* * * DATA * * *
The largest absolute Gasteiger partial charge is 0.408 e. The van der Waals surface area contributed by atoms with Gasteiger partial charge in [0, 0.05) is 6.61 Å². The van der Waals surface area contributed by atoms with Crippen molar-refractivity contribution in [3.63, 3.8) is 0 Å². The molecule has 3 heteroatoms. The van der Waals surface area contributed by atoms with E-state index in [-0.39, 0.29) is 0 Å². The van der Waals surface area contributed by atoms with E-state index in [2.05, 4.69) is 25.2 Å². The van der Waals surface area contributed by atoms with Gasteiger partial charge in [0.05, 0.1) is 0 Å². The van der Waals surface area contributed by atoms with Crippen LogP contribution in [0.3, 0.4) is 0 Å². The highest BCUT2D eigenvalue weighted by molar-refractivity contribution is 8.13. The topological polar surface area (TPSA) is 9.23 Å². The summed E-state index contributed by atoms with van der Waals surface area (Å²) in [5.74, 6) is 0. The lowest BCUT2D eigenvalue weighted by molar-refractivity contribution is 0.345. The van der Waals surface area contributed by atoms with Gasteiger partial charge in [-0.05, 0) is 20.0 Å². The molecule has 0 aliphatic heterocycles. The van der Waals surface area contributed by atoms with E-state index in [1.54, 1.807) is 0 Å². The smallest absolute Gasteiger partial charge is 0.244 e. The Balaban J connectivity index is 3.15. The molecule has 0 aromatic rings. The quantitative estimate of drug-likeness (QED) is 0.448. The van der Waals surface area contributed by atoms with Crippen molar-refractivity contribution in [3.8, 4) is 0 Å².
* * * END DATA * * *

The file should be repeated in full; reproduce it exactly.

The largest absolute Gasteiger partial charge is 0.408 e. The van der Waals surface area contributed by atoms with Gasteiger partial charge in [0, 0.05) is 6.61 Å². The van der Waals surface area contributed by atoms with Crippen molar-refractivity contribution in [3.63, 3.8) is 0 Å². The molecule has 3 heteroatoms. The van der Waals surface area contributed by atoms with E-state index in [-0.39, 0.29) is 0 Å². The van der Waals surface area contributed by atoms with E-state index in [2.05, 4.69) is 25.2 Å². The van der Waals surface area contributed by atoms with Gasteiger partial charge in [0.05, 0.1) is 0 Å². The van der Waals surface area contributed by atoms with Crippen LogP contribution in [0.3, 0.4) is 0 Å². The highest BCUT2D eigenvalue weighted by molar-refractivity contribution is 8.13. The topological polar surface area (TPSA) is 9.23 Å². The summed E-state index contributed by atoms with van der Waals surface area (Å²) in [5.74, 6) is 0. The lowest BCUT2D eigenvalue weighted by molar-refractivity contribution is 0.345. The van der Waals surface area contributed by atoms with Gasteiger partial charge in [-0.05, 0) is 20.0 Å². The molecule has 0 aliphatic heterocycles. The van der Waals surface area contributed by atoms with E-state index in [1.54, 1.807) is 0 Å². The smallest absolute Gasteiger partial charge is 0.244 e. The Balaban J connectivity index is 3.15. The molecule has 0 aromatic rings. The quantitative estimate of drug-likeness (QED) is 0.448. The van der Waals surface area contributed by atoms with Crippen molar-refractivity contribution in [3.8, 4) is 0 Å².